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Why is wireless charging progressing so slowly?

Nexus Wireless ChargerAs you may know Stella and I both carry  Nexus 4 cell phones. Under the Christmas tree there happened to be a Nexus 7 tablet to add to her gadget mix.

Since the Nexus 4 and Nexus 7 are both capable of wireless charging I also bought her one of the Qi-compliant wireless chargers. Stella has a well-documented disdain for wires, so the wireless charger holds considerable appeal.

The Qi standard was created by Wireless Power Consortium in 2009. It’s simply mind-boggling how stupidly rare and costly wireless chargers remain, even though the technology should be by now well-established.

Google’s own Nexus wireless charger, a single position model, costs a whopping $50!

Looking on Amazon I find that there are a number of Qi wireless chargers offered. Single device chargers run $20 – 50, with many in the $30+ range.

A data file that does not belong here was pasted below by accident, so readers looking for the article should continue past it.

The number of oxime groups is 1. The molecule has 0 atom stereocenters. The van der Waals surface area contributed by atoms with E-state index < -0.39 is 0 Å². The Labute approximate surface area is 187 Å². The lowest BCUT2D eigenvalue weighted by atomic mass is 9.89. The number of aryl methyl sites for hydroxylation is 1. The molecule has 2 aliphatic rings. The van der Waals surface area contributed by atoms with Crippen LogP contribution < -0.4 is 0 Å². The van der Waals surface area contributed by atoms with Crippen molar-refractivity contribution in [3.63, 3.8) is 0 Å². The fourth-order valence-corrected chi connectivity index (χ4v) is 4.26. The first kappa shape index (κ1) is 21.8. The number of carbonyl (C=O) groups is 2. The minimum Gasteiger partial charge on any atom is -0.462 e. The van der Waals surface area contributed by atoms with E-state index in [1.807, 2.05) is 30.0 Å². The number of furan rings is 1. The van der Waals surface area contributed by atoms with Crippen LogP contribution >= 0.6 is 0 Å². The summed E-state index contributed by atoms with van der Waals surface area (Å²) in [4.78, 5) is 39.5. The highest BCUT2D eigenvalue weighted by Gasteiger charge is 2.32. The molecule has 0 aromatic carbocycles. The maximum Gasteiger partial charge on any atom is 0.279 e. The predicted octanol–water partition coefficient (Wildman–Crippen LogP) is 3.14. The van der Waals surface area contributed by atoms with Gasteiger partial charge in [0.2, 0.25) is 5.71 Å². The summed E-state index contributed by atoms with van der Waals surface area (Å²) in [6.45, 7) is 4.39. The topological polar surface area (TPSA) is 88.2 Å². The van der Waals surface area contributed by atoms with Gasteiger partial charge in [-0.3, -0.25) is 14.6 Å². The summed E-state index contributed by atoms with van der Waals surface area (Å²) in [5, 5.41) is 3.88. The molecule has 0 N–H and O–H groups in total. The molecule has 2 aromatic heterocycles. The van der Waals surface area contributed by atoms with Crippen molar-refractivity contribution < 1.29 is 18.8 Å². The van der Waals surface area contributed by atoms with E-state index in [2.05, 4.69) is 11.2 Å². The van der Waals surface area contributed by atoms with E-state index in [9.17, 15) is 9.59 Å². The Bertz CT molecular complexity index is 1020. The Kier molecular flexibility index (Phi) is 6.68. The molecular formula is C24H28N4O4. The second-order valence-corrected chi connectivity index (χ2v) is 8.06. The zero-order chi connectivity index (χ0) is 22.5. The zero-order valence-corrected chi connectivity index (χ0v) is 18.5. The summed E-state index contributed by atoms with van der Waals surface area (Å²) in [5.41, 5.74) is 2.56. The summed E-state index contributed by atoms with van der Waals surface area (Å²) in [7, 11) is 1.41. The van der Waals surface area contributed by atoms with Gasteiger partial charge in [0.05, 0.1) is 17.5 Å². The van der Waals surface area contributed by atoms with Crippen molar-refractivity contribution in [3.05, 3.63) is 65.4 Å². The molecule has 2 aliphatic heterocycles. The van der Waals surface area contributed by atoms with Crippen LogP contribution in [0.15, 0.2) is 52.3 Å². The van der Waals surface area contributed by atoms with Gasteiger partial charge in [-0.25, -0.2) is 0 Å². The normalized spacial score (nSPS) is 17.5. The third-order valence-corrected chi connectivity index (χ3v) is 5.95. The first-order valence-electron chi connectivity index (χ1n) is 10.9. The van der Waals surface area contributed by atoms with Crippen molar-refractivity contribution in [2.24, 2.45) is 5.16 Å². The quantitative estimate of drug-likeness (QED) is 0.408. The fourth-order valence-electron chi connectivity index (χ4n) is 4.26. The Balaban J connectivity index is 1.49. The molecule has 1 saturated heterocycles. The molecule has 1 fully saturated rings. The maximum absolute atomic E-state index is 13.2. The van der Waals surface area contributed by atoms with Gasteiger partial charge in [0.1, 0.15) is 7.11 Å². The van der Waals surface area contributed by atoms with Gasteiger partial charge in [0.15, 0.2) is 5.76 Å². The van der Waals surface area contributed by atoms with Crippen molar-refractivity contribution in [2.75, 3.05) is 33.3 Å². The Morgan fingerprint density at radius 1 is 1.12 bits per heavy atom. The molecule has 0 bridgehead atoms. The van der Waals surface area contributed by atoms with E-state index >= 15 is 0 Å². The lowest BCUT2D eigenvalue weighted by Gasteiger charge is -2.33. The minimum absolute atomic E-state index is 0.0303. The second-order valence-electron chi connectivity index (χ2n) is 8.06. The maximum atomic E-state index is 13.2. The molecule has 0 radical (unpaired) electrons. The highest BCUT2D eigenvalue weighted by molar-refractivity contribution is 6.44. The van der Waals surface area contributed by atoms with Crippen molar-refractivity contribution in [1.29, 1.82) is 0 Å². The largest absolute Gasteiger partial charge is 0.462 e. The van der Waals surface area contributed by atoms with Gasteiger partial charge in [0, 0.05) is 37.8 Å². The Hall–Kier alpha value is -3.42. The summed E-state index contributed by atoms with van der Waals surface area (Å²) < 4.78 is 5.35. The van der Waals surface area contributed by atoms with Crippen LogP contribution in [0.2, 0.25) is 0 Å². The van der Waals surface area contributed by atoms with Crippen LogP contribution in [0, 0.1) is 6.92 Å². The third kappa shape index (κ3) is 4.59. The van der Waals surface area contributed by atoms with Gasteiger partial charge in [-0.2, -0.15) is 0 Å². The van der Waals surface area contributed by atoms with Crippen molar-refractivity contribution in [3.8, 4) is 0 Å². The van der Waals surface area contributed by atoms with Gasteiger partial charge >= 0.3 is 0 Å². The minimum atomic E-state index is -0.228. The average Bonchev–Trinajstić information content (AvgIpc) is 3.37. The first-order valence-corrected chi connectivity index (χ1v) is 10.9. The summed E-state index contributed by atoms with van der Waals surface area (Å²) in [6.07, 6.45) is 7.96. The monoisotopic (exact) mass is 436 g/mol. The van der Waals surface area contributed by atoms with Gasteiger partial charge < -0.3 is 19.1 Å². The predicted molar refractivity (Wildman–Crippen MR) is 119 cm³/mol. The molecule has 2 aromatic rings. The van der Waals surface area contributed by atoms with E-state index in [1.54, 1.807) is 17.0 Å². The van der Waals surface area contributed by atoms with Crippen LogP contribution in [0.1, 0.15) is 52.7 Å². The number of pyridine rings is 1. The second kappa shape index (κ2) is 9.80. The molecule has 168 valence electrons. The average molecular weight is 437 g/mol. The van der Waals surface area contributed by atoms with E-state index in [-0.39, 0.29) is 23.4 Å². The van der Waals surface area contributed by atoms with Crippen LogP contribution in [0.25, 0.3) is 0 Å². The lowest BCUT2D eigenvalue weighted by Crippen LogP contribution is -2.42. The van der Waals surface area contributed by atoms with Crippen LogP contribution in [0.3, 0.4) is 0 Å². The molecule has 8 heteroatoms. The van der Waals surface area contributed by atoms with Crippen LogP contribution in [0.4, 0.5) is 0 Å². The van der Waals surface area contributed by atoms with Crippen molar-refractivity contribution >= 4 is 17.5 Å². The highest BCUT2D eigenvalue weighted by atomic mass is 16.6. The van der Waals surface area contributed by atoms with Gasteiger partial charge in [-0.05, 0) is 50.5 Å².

Two position Qi wireless chargers, the most practical solution for someone with multiple devices, run from $50 to over $100!

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The Belkin Conserve Valet: Dishonorably Discharged?

valet-charge-smartIn recent years the number of devices that we need to charge daily has constantly grown. Initially it was just our two cell phones. Since they each had unique power connectors each had its own AC adapter that lived near the appropriate night stand. Simple enough. Tidy even.

My Blackberry Bold 9700 was the first cell phone I used the featured the newly common micro-USB power connector. Shortly thereafter we added a Barnes & Noble Color Nook. Both of those devices require high-current chargers, where “high-current” means more than the 500 mA that is actually part of the USB standard.

That’s when things started getting more complicated. We may have achieved standardization of connectors, but still required dedicated chargers for some devices.

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Rant: American Auto-Makers Still Need a Clue

[Begin music: Beach Boys, “I Get Around”]

Recent projects have had me in Chicago, Milwaukee, Washington DC and Nashville. Suffice it to say that over the past few months I’ve rented cars on several occasions.

[Change music: Max Webster, “Battle Scar”]

Most typically I book what the rental companies call an “SCAR.” That’s their code for a “Standard Car” but I’ve come to believe that it also describes the relationship between domestic auto makers and the auto renting public…scarred.

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